Nonetheless, most contemporary American dictionaries present without comment the meaning—and the pronunciation—you abhor. The history of English is a many-centuries-long tale of the borrowing and adaptation or corruption (take your pick) of words from other languages. By now, of course, many more Americans are fluent in Spanish than in Latin. And as far as I can tell from my Spanish, French, Italian, and Portuguese dictionaries, none of the major Romance languages—languages directly descended from Latin—have retained either bona fide or bona fides, in its original sense or any other. The misunderstanding and consequent change of meaning in English is only to be expected.
It seems to me, then, that we should draw the line here: Let's accept that bona fides has become a noun meaning "credentials," and bona fide an adjective meaning "authentic." But let's fight tooth and nail against a tendency to mutilate the adjective. Uses like the following, from The Oakland Tribune, the Calgary (Alberta) Herald, and the St. Louis Post-Dispatch, respectively, are a little too common to be just typos: "He's a dog with a mission. A bona fied working dog …" "Junior oil & gas companies stepped back to the main stage last year, becoming bonified headliners in their own right." "Jaskowiak … is a four-year starter and a bonafied All-Metro prospect."
R. H. FANDERS, of Council Bluffs, Iowa, writes, "Last Sunday on CBS this sentence was used: 'I was better than her.' An hour ago, again on TV: 'I was wondering if this time my dog did better than me.' Than is a conjunction, never a preposition. It ties two clauses together. The verb is understood in the second clause: 'I was better than she (was).' Am I being old-fashioned? Have the rules changed?"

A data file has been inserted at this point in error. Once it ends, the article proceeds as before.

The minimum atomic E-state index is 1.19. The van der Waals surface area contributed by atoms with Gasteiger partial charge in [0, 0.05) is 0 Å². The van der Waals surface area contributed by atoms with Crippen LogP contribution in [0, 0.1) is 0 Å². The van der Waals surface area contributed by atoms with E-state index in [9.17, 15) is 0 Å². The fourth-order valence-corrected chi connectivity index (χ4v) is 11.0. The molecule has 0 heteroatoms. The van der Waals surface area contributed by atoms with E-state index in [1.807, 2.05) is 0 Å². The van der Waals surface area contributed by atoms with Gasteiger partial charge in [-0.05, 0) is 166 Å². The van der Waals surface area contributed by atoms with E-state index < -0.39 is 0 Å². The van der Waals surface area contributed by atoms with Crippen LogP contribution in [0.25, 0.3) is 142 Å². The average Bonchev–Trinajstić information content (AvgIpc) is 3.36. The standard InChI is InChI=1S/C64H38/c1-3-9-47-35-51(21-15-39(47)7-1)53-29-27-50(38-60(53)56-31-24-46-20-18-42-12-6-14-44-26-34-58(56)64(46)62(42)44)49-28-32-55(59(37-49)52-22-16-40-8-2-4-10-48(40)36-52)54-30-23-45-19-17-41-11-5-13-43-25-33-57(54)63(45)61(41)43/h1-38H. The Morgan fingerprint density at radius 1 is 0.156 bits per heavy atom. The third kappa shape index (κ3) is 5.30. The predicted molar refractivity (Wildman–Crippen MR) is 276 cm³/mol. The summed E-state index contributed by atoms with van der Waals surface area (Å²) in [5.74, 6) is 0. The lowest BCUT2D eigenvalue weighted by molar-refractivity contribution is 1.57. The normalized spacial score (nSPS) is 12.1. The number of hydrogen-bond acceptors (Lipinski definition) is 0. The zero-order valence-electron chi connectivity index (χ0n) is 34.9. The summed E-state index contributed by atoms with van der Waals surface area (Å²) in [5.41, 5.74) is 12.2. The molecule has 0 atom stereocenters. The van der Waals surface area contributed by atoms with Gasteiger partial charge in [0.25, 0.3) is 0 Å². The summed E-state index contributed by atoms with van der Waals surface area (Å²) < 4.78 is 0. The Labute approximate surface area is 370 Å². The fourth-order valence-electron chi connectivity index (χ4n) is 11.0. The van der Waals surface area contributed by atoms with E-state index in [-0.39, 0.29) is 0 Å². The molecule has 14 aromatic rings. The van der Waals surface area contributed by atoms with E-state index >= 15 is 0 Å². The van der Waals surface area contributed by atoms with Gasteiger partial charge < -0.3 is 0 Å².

It depends on the level of formality you expect from TV shows. You're right about the traditional view of the grammar of such sentences. Conjunctions tie together things of the same kind, including clauses; prepositions attach nouns, or elements functioning like nouns, to clauses; and than is supposed to be a conjunction.
But is it "never" a preposition? Consider "She's the one than whom I was better." That is to say, "I was better than she"—so what's "than whom" doing there? "Than whom I was better" is grammatically equivalent to "I was better than whom," which is grammatically equivalent to "I was better than her." If you insist that than is a conjunction, "than whom" would have to be "than who." But I don't think any of today's authorities on language would make that "correction," and very few from the past 200 years would either. Sometimes, even in formal English (than whom sure ain't colloquial), than functions as a preposition.
The main reason not to welcome all prepositional uses of than, in my opinion, has to do with sentences like this one: "I like her better than him." That's clear, no? It means I prefer her to him. If we start allowing than to be either a preposition or a conjunction catch-as-catch-can, soon that example will become ambiguous: do I prefer her to him, or do I like her better than he does?